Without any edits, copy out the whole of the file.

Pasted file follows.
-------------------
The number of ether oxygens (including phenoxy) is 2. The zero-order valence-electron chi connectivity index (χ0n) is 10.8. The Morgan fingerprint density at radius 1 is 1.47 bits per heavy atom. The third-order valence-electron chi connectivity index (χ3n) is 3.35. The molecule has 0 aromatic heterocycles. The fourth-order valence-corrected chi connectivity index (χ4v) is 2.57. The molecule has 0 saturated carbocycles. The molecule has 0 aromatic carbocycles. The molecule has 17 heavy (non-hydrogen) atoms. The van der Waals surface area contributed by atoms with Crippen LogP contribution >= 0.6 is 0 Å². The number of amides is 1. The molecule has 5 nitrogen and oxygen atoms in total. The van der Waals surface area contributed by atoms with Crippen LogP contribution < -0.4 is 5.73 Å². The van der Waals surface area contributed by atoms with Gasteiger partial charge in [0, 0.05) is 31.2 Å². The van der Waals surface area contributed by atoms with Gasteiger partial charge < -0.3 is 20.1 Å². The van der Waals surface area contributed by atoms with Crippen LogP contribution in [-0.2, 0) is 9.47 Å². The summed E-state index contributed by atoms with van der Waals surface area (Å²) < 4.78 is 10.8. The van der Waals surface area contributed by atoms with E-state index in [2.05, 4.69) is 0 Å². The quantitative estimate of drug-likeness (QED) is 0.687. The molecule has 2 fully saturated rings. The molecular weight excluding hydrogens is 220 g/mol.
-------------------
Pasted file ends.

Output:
The number of ether oxygens (including phenoxy) is 2. The zero-order valence-electron chi connectivity index (χ0n) is 10.8. The Morgan fingerprint density at radius 1 is 1.47 bits per heavy atom. The third-order valence-electron chi connectivity index (χ3n) is 3.35. The molecule has 0 aromatic heterocycles. The fourth-order valence-corrected chi connectivity index (χ4v) is 2.57. The molecule has 0 saturated carbocycles. The molecule has 0 aromatic carbocycles. The molecule has 17 heavy (non-hydrogen) atoms. The van der Waals surface area contributed by atoms with Crippen LogP contribution >= 0.6 is 0 Å². The number of amides is 1. The molecule has 5 nitrogen and oxygen atoms in total. The van der Waals surface area contributed by atoms with Crippen LogP contribution < -0.4 is 5.73 Å². The van der Waals surface area contributed by atoms with Gasteiger partial charge in [0, 0.05) is 31.2 Å². The van der Waals surface area contributed by atoms with Gasteiger partial charge < -0.3 is 20.1 Å². The van der Waals surface area contributed by atoms with Crippen LogP contribution in [-0.2, 0) is 9.47 Å². The summed E-state index contributed by atoms with van der Waals surface area (Å²) < 4.78 is 10.8. The van der Waals surface area contributed by atoms with E-state index in [2.05, 4.69) is 0 Å². The quantitative estimate of drug-likeness (QED) is 0.687. The molecule has 2 fully saturated rings. The molecular weight excluding hydrogens is 220 g/mol.